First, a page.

Kukui Lei Mo’olelo

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Aleurites moluccana, also known as the Kukui tree or Candlenut tree in Hawaii, is the source of the shiny black seed leis (necklaces), tourists frequently see when the come to Hawaii. Because of its versatility and many uses, the Kukui tree was made the State emblem of Hawaii in 1959.

Different parts of the kukui tree including the bark, leaves, and roots were utilized in a variety of ways from the medicinal to food, dyes, canoes, and tattoo ink to name a few. Historically, the oily nuts were used for torches and lights and so the tree is considered a symbol of enlightenment. Even today the nuts are roasted and made into a kind of relish called ‘inamona. And the nut shells are made into highly polished leis.

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Kukui nuts come in colors of brown, beige, mottled tan and very light tan – almost white. When I moved to Hawaii, I applied my artistic skills to putting designs on these lighter kukui nuts and stringing them into leis. Some of these leis told the story of a traditional Hawaiian legend through their symbology. Beyond the leis I found other ways to use kukui nuts in my art. The pictures are just a sampling of some of the work I produced. I am currently working on a book detailing the techniques I used to create these works of art.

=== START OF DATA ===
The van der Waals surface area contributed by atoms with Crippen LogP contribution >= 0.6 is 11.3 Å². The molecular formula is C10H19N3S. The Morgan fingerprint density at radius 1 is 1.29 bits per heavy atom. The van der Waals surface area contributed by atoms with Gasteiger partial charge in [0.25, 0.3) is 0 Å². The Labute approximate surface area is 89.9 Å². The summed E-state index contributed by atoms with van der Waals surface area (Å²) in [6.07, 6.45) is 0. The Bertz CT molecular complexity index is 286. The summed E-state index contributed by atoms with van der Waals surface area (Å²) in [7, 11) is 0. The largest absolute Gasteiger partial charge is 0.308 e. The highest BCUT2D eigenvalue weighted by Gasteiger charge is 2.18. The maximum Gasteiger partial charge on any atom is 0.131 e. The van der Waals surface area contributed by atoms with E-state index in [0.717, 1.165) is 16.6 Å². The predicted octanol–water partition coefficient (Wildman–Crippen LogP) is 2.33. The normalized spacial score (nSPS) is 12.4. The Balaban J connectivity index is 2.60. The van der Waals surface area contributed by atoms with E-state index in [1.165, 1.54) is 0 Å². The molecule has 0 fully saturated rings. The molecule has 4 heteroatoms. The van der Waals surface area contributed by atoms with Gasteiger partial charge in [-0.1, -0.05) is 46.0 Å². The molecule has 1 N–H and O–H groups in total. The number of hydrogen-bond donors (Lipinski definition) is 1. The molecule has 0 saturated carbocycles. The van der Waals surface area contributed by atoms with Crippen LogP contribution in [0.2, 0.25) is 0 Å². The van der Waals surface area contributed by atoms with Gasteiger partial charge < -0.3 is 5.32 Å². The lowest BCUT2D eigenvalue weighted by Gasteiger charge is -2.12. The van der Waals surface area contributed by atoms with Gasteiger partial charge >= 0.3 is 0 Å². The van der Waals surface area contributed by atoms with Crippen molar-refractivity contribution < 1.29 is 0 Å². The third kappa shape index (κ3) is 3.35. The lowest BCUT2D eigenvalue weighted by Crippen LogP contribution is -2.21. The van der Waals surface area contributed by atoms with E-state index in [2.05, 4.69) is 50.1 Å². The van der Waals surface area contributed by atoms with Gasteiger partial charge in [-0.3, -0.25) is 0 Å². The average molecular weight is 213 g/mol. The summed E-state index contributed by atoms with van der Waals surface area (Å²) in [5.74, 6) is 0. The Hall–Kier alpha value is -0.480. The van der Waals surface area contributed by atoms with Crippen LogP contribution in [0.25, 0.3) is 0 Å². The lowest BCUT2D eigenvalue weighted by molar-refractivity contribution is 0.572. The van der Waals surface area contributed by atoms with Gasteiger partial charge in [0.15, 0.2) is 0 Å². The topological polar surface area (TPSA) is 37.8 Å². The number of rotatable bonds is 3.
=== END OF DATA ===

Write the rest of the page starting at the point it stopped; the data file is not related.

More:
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Kukui Nut Earrings

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Maile Design Lei

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Kukui Nut Chalices

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Close up of Lei Mo’olelo – story lei.

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Kukui Nut Masks

© N. Lawrence 2016